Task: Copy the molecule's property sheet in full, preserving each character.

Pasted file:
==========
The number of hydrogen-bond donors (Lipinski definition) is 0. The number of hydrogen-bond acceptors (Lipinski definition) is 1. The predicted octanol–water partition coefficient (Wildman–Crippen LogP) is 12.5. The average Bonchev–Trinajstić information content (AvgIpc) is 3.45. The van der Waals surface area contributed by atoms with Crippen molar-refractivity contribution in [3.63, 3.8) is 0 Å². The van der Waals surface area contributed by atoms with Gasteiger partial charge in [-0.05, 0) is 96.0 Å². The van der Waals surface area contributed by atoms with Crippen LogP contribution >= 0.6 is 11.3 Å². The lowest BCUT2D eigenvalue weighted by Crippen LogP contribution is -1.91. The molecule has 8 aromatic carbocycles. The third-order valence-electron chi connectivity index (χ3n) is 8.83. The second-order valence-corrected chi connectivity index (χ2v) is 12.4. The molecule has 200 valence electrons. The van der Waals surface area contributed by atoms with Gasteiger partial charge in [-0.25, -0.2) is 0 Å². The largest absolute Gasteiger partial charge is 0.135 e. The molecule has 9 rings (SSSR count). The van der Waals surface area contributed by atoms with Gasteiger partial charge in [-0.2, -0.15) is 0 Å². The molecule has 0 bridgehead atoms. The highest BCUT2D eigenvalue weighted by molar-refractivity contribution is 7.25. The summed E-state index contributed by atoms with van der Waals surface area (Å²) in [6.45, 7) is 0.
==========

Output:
The number of hydrogen-bond donors (Lipinski definition) is 0. The number of hydrogen-bond acceptors (Lipinski definition) is 1. The predicted octanol–water partition coefficient (Wildman–Crippen LogP) is 12.5. The average Bonchev–Trinajstić information content (AvgIpc) is 3.45. The van der Waals surface area contributed by atoms with Crippen molar-refractivity contribution in [3.63, 3.8) is 0 Å². The van der Waals surface area contributed by atoms with Gasteiger partial charge in [-0.05, 0) is 96.0 Å². The van der Waals surface area contributed by atoms with Crippen LogP contribution >= 0.6 is 11.3 Å². The lowest BCUT2D eigenvalue weighted by Crippen LogP contribution is -1.91. The molecule has 8 aromatic carbocycles. The third-order valence-electron chi connectivity index (χ3n) is 8.83. The second-order valence-corrected chi connectivity index (χ2v) is 12.4. The molecule has 200 valence electrons. The van der Waals surface area contributed by atoms with Gasteiger partial charge in [-0.25, -0.2) is 0 Å². The largest absolute Gasteiger partial charge is 0.135 e. The molecule has 9 rings (SSSR count). The van der Waals surface area contributed by atoms with Gasteiger partial charge in [-0.2, -0.15) is 0 Å². The molecule has 0 bridgehead atoms. The highest BCUT2D eigenvalue weighted by molar-refractivity contribution is 7.25. The summed E-state index contributed by atoms with van der Waals surface area (Å²) in [6.45, 7) is 0.